Lenny Abrahamson on Room success, his next big project and Belfast Film Festival appearance
Oscar-nominated Irish director Lenny Abrahamson will be at Belfast's QFT tonight for a special Belfast Film Festival screening and ‘in conversation' event. The Dublin-born film-maker spoke to David Roy about his career, life after Room and how he's gearing up to becoming a fully-fledged writer/director
LENNY Abrahamson first came to wider public attention with his best director Oscar nomination for 2015's superb 'abduction and its aftermath' drama Room, but by that point the Dublin-born film-maker was already well established as a rising talent thanks to his first four features, Adam & Paul (2004), Garage (2007), What Richard Did (2012) and Frank (2014).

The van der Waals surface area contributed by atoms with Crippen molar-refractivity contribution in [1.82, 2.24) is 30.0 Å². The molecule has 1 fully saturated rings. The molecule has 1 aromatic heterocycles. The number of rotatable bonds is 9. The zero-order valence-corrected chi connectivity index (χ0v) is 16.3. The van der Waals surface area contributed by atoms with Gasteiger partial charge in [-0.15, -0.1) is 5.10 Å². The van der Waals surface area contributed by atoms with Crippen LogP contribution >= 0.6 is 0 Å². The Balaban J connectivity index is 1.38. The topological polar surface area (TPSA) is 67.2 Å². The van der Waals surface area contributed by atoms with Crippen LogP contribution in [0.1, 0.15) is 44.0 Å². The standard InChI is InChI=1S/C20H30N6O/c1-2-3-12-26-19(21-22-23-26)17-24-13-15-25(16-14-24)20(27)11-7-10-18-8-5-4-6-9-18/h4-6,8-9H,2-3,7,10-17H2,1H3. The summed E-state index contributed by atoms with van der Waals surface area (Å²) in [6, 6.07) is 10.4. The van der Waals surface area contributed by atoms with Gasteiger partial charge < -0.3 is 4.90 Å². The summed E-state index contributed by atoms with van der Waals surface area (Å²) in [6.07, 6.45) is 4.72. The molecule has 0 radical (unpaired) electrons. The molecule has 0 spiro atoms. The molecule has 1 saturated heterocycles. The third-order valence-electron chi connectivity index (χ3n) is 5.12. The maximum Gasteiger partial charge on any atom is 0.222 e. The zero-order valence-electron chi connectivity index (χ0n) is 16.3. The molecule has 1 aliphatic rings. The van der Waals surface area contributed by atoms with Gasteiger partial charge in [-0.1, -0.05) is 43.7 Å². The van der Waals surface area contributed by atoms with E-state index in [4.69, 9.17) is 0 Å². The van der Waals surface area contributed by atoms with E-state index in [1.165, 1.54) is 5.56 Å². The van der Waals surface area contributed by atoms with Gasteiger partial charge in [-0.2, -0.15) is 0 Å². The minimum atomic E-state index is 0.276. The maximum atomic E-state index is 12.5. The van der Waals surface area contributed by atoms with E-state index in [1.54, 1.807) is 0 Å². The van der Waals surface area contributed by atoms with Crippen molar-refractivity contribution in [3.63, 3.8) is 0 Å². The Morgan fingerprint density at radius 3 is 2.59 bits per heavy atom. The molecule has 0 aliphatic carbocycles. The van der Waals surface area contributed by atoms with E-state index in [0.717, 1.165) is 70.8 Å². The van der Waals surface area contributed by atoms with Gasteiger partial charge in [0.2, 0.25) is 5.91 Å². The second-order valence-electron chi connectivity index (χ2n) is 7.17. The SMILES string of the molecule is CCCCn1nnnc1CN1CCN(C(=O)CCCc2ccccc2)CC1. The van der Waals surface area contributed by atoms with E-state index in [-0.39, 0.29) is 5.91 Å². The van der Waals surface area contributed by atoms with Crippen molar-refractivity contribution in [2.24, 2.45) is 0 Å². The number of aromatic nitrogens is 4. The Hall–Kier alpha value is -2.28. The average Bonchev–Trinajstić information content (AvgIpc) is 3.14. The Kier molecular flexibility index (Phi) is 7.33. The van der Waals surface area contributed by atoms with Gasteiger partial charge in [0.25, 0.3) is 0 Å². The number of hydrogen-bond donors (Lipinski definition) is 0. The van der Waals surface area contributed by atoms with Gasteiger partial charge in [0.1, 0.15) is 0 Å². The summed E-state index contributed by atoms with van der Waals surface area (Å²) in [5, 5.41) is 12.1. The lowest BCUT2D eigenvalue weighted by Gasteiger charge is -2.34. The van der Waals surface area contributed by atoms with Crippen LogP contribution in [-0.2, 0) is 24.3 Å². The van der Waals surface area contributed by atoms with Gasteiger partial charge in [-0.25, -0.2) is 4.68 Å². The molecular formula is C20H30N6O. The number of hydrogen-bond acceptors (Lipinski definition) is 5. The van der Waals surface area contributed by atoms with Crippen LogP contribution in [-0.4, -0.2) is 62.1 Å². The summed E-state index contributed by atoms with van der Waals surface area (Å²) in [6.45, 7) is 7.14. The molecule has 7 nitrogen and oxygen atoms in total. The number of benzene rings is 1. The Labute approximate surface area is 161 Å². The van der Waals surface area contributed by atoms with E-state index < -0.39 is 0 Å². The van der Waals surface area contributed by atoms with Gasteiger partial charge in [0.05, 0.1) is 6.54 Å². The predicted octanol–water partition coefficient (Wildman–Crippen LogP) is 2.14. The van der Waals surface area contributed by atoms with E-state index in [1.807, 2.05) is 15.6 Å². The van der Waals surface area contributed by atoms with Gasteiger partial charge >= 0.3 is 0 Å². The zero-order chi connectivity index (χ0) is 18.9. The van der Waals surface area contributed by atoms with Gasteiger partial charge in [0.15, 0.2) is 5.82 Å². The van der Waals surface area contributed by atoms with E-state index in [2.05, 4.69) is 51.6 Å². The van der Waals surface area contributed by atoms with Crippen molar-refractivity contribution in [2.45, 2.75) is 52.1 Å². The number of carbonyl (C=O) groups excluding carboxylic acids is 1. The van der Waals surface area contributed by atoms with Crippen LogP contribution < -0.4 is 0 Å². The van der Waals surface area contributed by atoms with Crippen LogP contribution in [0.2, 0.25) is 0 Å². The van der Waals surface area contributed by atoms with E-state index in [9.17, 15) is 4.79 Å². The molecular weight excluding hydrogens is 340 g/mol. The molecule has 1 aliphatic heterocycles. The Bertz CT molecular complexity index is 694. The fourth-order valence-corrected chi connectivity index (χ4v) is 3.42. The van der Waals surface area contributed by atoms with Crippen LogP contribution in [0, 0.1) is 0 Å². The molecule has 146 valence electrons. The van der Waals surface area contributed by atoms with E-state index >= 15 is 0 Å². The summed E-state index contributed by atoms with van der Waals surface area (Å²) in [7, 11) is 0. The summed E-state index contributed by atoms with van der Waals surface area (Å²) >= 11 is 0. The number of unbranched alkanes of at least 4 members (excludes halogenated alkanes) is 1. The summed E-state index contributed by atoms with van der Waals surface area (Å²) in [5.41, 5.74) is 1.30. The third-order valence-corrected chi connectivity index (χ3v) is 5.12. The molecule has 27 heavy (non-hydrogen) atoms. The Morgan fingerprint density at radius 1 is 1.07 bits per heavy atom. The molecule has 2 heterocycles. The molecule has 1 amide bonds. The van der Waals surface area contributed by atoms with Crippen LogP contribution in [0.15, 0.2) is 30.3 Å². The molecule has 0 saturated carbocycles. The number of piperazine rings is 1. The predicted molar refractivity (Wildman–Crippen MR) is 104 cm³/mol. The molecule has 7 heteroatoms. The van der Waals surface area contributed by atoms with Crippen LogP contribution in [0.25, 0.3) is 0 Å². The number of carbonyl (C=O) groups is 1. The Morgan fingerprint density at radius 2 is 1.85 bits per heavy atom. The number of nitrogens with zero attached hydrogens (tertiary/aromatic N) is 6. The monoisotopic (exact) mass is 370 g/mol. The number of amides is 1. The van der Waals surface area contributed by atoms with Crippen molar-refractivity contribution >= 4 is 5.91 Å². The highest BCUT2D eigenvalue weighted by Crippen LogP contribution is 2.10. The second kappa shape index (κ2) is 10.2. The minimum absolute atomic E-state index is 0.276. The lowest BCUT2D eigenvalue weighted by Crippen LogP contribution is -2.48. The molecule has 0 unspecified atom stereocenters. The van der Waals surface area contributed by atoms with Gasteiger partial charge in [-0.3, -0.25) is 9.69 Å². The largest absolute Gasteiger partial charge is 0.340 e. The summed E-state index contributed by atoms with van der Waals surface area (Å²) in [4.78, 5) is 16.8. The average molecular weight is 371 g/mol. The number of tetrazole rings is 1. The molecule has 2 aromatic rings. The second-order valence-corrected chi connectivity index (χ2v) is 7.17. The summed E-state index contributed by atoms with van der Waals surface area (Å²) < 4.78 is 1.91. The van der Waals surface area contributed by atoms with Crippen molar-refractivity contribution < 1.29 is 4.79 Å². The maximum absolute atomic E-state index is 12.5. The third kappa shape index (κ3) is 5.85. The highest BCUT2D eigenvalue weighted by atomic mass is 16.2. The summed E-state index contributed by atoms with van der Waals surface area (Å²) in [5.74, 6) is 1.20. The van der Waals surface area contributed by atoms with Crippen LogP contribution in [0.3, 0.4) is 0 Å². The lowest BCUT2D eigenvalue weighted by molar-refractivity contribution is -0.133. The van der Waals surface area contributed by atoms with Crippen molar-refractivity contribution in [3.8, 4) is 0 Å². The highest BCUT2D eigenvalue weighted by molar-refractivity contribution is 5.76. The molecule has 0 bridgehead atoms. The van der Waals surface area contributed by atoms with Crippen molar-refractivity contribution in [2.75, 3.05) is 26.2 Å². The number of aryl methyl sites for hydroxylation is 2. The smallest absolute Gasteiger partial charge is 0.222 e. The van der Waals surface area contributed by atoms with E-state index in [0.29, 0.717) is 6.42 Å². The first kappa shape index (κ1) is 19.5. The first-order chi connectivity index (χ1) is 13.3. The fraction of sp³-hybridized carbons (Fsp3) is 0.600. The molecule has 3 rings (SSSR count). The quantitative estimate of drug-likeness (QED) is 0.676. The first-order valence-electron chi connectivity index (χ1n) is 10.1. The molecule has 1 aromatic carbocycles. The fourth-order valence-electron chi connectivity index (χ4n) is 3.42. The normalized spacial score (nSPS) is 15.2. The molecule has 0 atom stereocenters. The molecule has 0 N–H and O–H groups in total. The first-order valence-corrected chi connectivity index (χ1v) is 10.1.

While 'Oscar buzz' can actually end up derailing some directors – Michael Cimino's disastrous career trajectory from the Oscar-winning high of The Deer Hunter to the phone-silencing low of mega-bomb Heaven's Gate being one of Hollywood's most infamous cautionary tales – according to Abrahamson (52), getting a nod from The Academy has only been beneficial to his post-Room career.
"It has been very positive, actually," the director tells me during a break from pre-production on his upcoming adaptation of Co Mayo writer Sally Rooney's best-seller Normal People for the BBC.
"It's made it easier to get other films moving; it's made it much easier to talk to whatever actors seem most appropriate for a role and you don't have to kind of 'announce' yourself or explain what you've done. It takes away a lot of friction from the process and that's really helpful.